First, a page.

“Bringing this project to fruition has been a priority for me and for the town council,” Mayor Lisa Merkel said in a press release.

“This adopted amendment establishes specific parameters by which we are moving forward. We greatly appreciate Comstock’s collaborative spirit as well as the many town citizens and business owners who continue to advocate for this transformative, energizing redevelopment project. Herndon’s bright future is now!”

Image via Comstock

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(Updated at 1:20 am) Newcomer Roland Taylor appeared to be edging out Vice Mayor Sheila Olem in the Town of Herndon’s mayoral race according to preliminary state elections results through 10 p.m. today.

But as the final precinct result from today’s votes poured in, Olem boasted a double-digit lead over Taylor with 61.5 percent of the vote. Taylor secured just 37.8 percent of the total vote. Most of the night, he maintained a two-percent lead over Olem in what appeared to be a close race.

County spokesperson Brian Worthy told Reston Now that a data entry error significantly skewed the results of the town’s race. In both races, the results flipped dramatically.

“Our previous numbers were off as a result of data entry error so you’ll see a big decrease in numbers,” Worthy said.

So far, there are extremely tight margins between eight candidates running for six seats on the Herndon Town Council. The leading candidate — Cesar del Aguila — is leading the pack with 13.6 percent of the total votes while Stevan Porter is coming in last, with 10.7 percent of the total votes.

Here’s the breakdown of how all candidates are faring so far:

  • Cesar del Aguila: 13.66 percent
  • Pradip Dhakal: 13.51 percent
  • Sean Regan: 13.16 percent
  • Naila Alam: 12.29 percent
  • Signe Friedrichs: 12.27 percent
  • Jasbinder Singh: 12.25 percent
  • Clark Hedrick: 10.92 percent
  • Stevan Porter: 10.66 percent

Most election results for Fairfax County are not expected to come in until later today, according to county spokesman Brian Worthy.

Tuesday’s results do not account for the more than 404,000 early votes and absentee ballots cast. That number may be enough to sway the outcome of close races like the Herndon Town Council contest. 

Even in years when record numbers of mail-in ballots were unaccounted for, the race was extremely tight. For example,  in the 2018 Herndon Town Council race, candidate Joe Plummer lost to Bill McKenna by just 22 votes.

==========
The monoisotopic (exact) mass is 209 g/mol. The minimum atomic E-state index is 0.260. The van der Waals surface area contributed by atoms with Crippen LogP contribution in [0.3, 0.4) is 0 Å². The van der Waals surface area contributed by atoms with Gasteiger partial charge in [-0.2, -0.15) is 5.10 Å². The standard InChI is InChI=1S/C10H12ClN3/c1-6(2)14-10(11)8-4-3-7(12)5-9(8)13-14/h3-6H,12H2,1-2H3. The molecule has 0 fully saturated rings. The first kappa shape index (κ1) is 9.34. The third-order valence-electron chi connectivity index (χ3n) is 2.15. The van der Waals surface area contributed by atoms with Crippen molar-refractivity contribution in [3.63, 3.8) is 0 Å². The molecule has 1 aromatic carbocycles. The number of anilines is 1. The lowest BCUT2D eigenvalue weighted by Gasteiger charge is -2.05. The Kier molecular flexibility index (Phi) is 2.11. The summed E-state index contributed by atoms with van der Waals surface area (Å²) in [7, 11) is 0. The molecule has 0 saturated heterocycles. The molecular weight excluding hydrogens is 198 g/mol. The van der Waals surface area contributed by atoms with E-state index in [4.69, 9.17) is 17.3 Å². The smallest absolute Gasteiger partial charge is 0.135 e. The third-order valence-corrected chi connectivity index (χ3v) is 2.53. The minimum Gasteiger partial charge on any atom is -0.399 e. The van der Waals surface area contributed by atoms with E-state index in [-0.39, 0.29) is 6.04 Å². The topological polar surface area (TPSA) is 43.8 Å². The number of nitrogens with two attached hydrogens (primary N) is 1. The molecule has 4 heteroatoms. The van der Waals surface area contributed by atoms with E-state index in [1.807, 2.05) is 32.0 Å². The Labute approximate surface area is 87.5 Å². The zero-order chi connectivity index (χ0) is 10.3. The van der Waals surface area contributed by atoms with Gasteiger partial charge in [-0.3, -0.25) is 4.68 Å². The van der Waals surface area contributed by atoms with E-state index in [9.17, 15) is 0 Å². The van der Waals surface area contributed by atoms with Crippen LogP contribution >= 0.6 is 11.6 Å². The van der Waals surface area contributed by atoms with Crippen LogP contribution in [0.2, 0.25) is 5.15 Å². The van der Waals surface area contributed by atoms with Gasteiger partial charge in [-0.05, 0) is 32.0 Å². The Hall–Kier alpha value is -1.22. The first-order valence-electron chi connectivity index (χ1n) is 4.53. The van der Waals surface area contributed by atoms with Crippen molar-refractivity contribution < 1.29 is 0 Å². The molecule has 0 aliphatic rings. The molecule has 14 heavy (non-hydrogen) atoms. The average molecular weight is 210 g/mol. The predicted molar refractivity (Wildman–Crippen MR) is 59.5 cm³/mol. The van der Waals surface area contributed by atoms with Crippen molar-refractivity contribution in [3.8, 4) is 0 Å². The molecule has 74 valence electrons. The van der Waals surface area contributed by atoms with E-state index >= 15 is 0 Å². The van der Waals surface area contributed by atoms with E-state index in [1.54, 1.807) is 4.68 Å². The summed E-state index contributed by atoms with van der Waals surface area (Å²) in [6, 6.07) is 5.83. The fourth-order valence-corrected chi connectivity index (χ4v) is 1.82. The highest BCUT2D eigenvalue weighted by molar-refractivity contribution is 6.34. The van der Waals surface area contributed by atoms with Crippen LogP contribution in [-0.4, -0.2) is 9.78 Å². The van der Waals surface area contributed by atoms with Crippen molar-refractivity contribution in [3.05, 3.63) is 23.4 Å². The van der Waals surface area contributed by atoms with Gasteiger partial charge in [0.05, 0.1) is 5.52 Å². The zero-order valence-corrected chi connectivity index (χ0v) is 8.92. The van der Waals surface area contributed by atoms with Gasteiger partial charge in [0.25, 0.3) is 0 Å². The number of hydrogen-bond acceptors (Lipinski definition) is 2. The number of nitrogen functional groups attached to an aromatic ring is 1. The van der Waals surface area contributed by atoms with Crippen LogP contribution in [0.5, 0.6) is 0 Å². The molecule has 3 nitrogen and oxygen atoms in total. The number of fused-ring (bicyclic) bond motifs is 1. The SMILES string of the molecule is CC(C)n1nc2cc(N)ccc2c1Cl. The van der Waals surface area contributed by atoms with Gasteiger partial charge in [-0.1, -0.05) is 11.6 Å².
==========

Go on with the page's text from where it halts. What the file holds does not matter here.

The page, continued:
The county, which has the most number of early ballots cast of all jurisdictions in the state, will process mail-in ballots that were received by 7 p.m. today but not counted tonight and ballots postmarked on or before Election Day until around noon on Friday.

That means the final results of the Herndon Town Council race may not be clear until Friday afternoon.

Fairfax County voters came out in droves over the last few weeks to cast their ballots. In early voting alone, 51 percent of registered voters cast a vote. As of 4 p.m. today, the county reported a turnout of 70.7 percent of the county’s 787,000 registered voters. 

So far, voters appear to favor Joe Biden for the presidential race. The Association Press has declared Virginia a win for Biden. 

In Fairfax County, the electorate appears to have loosened its Democratic sway. In 2016, Fairfax County voters went for Hillary Clinton by giving her 63 percent of the vote. President Donald Trump secured just under 30 percent of the total vote in the county. 

But this year, 52 percent of Fairfax County voters favored Biden with a more even split for Trump, according to results from 243 of the county’s 244 precincts. This number reflects votes cast today only.

Sen. Mark Warner (D) is projected to win reelection to a third term, beating out Republican Daniel Gade who had been polling well behind Warner into Election Day. The Association Press called the race at 7 p.m. Reps. Don Beyer (8th District) and Gerry Connolly (11th District) are ahead in their respective districts while incumbent Jennifer Wexton (D-10th District) is currently trailing Republican challenger Aliscia Andrews.

This story will be updated.

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The redevelopment of downtown Herndon into a mixed-use project by real estate developer Comstock and the Town of Herndon is set to transform a portion of the downtown area.